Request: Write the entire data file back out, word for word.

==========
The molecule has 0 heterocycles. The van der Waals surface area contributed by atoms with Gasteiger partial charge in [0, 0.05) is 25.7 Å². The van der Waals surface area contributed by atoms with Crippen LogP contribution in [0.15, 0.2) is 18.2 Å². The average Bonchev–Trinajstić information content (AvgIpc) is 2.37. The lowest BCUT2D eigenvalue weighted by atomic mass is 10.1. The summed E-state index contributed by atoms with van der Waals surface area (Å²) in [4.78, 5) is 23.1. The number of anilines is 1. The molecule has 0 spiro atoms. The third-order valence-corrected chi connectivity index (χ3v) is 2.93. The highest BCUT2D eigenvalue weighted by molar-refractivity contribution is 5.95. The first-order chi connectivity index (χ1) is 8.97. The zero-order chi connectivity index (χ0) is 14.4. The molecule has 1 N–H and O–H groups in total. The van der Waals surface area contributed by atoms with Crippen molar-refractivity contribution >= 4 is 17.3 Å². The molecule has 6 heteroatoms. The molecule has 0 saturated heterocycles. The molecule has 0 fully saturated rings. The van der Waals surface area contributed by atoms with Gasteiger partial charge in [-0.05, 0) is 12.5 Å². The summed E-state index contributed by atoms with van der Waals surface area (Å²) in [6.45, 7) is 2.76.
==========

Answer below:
The molecule has 0 heterocycles. The van der Waals surface area contributed by atoms with Gasteiger partial charge in [0, 0.05) is 25.7 Å². The van der Waals surface area contributed by atoms with Crippen LogP contribution in [0.15, 0.2) is 18.2 Å². The average Bonchev–Trinajstić information content (AvgIpc) is 2.37. The lowest BCUT2D eigenvalue weighted by atomic mass is 10.1. The summed E-state index contributed by atoms with van der Waals surface area (Å²) in [4.78, 5) is 23.1. The number of anilines is 1. The molecule has 0 spiro atoms. The third-order valence-corrected chi connectivity index (χ3v) is 2.93. The highest BCUT2D eigenvalue weighted by molar-refractivity contribution is 5.95. The first-order chi connectivity index (χ1) is 8.97. The zero-order chi connectivity index (χ0) is 14.4. The molecule has 1 N–H and O–H groups in total. The van der Waals surface area contributed by atoms with Crippen molar-refractivity contribution >= 4 is 17.3 Å². The molecule has 6 heteroatoms. The molecule has 0 saturated heterocycles. The molecule has 0 fully saturated rings. The van der Waals surface area contributed by atoms with Gasteiger partial charge in [-0.05, 0) is 12.5 Å². The summed E-state index contributed by atoms with van der Waals surface area (Å²) in [6.45, 7) is 2.76.